Installing crown molding is one of the more difficult aspects of finish carpentry. Crown molding is typically used in a couple different situations.
One of the more apparent situations where you might see crown molding is installed at the tops of kitchen cabinetry. Another place is at the top of walls where a wall meets the ceiling. Both applications add character and do a good job of dressing up a room. Here are a few quick tips for installing crown molding that will help if you have never done a project like this.
Crown molding is not as difficult as it seems. One key thing to remember is to hold the molding on the miter saw the same way it gets nailed up and installed. What this means exactly is: crown molding will have a flat section of the profile on the bottom of the molding that is nailed flat against the wall or cabinet. This flat section has to be held flat against the fence on your miter saw.
Some finish carpenters will disagree with this because there are other ways to cut crown molding but I have learned that this is the easiest and best way for inexperienced people. The only draw back to this method is being able to hold the molding securely against the fence the way it gets mounted. If it is not exact, the angle changes at the cut slightly and an open miter at the corner is the result.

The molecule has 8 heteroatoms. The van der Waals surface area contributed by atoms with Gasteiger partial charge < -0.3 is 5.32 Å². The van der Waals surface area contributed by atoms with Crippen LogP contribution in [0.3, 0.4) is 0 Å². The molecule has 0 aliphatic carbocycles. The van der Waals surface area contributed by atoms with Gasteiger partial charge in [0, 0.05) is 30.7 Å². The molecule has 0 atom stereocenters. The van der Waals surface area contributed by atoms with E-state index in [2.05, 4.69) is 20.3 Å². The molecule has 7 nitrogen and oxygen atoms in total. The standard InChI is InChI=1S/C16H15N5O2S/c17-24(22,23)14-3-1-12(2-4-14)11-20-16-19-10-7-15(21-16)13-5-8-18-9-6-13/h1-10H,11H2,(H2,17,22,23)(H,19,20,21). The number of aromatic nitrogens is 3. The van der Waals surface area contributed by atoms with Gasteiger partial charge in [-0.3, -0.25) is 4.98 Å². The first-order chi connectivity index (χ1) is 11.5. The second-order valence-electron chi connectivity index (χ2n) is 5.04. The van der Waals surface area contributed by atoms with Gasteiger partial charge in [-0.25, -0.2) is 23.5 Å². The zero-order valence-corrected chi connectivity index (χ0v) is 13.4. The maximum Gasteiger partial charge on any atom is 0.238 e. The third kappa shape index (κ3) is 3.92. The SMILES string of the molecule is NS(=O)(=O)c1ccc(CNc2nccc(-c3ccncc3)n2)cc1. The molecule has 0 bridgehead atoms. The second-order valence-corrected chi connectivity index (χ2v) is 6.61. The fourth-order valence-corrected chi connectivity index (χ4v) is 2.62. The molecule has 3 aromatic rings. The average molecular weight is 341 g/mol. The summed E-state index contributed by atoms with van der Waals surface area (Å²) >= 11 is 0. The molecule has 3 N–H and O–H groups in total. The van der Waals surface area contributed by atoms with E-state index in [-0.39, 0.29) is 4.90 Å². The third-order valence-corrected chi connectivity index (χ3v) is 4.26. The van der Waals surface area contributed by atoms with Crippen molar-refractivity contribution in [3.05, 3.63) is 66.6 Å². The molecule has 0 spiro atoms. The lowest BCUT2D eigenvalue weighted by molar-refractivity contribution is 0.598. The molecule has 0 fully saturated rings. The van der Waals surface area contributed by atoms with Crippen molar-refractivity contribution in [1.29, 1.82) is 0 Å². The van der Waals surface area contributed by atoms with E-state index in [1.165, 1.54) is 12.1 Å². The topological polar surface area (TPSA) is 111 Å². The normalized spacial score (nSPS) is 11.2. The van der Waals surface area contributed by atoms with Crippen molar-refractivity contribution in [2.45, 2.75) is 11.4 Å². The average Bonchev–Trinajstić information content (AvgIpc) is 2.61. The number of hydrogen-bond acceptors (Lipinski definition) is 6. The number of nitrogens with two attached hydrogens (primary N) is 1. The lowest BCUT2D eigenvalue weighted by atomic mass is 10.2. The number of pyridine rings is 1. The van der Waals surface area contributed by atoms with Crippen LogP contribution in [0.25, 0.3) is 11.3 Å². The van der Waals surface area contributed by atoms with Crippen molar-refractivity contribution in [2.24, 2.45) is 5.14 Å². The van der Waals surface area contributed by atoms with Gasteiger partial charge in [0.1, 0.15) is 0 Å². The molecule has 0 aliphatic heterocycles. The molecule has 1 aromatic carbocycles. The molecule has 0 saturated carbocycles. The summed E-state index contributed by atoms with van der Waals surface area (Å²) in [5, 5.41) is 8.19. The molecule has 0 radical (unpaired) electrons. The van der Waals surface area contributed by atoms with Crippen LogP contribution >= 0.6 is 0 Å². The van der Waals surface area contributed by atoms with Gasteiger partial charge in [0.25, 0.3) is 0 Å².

For inside corners there are two ways to get through the corner. One way is to run the first piece into the wall or corner flat and even just as if the crown molding would end right there. Then use the coping method to take off from the corner.
This is a neat looking corner and provided you took your time and made a nice cope it will flow through the corner as if there wasn't a joint.
The other way is to cut the inside angle on both pieces and to butt them together at the joint. There is nothing wrong with this type of joint and if you find its easiest then use this method and keep the miter tight at the joint.
The trick here is to use the trial and error method. Cut yourself two short pieces of crown and let's say it's a 90 degree inside corner, try cutting two 45 degree inside angles too these short pieces and trial fit to see how they butt together at the joint.
Adjust the angle on the saw as necessary and keep trial fitting until the correct angle is set to achieve a tight miter with these short pieces. Then when you are confident the angle is correct cut the actual pieces of crown that will be installed.
Always use wood glue at the joints and the outside corner joints should be pinned together with small nails. It's easiest and quickest to be installing crown molding with some type of small nail gun. I use an 18 gauge nail gun for installing crown molding.
It's best to have someone helping for a project like this. Sometimes when installing this crown molding at the ceiling corner of a room the ceiling may have some uneven areas and the crown won't be tight against the ceiling.
One way to combat this is to caulk these areas with paintable caulk and it will look just fine as long as the gaps aren't too big. Installing crown molding is like any other thing, the more you do the better you get.